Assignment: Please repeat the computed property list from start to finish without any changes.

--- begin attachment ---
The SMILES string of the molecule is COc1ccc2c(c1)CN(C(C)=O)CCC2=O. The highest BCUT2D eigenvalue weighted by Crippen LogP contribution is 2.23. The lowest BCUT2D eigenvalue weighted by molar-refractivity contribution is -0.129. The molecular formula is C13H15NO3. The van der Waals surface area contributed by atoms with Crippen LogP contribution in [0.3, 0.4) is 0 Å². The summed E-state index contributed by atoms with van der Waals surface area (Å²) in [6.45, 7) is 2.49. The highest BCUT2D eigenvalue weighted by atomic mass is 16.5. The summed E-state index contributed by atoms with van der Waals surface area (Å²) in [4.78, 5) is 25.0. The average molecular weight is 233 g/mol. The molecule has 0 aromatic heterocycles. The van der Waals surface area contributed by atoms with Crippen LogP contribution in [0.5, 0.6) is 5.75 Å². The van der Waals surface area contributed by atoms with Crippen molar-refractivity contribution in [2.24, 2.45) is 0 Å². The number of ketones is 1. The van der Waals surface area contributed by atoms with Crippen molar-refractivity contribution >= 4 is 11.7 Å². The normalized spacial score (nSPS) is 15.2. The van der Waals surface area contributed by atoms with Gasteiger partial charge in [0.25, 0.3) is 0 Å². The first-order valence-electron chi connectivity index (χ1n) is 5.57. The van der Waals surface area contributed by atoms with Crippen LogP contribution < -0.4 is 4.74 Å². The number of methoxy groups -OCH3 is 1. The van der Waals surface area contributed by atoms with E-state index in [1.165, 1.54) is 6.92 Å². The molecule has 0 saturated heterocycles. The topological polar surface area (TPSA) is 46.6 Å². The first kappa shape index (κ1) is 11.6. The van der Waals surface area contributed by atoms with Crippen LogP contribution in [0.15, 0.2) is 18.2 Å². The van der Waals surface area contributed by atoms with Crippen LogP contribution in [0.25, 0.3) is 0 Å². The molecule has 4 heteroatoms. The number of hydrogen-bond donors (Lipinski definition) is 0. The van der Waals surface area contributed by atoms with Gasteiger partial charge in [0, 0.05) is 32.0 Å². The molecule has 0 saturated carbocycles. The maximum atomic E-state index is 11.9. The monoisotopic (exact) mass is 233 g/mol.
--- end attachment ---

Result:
The SMILES string of the molecule is COc1ccc2c(c1)CN(C(C)=O)CCC2=O. The highest BCUT2D eigenvalue weighted by Crippen LogP contribution is 2.23. The lowest BCUT2D eigenvalue weighted by molar-refractivity contribution is -0.129. The molecular formula is C13H15NO3. The van der Waals surface area contributed by atoms with Crippen LogP contribution in [0.3, 0.4) is 0 Å². The summed E-state index contributed by atoms with van der Waals surface area (Å²) in [6.45, 7) is 2.49. The highest BCUT2D eigenvalue weighted by atomic mass is 16.5. The summed E-state index contributed by atoms with van der Waals surface area (Å²) in [4.78, 5) is 25.0. The average molecular weight is 233 g/mol. The molecule has 0 aromatic heterocycles. The van der Waals surface area contributed by atoms with Crippen LogP contribution in [0.5, 0.6) is 5.75 Å². The van der Waals surface area contributed by atoms with Crippen molar-refractivity contribution in [2.24, 2.45) is 0 Å². The number of ketones is 1. The van der Waals surface area contributed by atoms with Crippen molar-refractivity contribution >= 4 is 11.7 Å². The normalized spacial score (nSPS) is 15.2. The van der Waals surface area contributed by atoms with Gasteiger partial charge in [0.25, 0.3) is 0 Å². The first-order valence-electron chi connectivity index (χ1n) is 5.57. The van der Waals surface area contributed by atoms with Crippen LogP contribution < -0.4 is 4.74 Å². The number of methoxy groups -OCH3 is 1. The van der Waals surface area contributed by atoms with E-state index in [1.165, 1.54) is 6.92 Å². The molecule has 0 saturated heterocycles. The topological polar surface area (TPSA) is 46.6 Å². The first kappa shape index (κ1) is 11.6. The van der Waals surface area contributed by atoms with Crippen LogP contribution in [0.15, 0.2) is 18.2 Å². The van der Waals surface area contributed by atoms with Crippen LogP contribution in [0.25, 0.3) is 0 Å². The molecule has 4 heteroatoms. The number of hydrogen-bond donors (Lipinski definition) is 0. The van der Waals surface area contributed by atoms with Gasteiger partial charge in [0, 0.05) is 32.0 Å². The molecule has 0 saturated carbocycles. The maximum atomic E-state index is 11.9. The monoisotopic (exact) mass is 233 g/mol.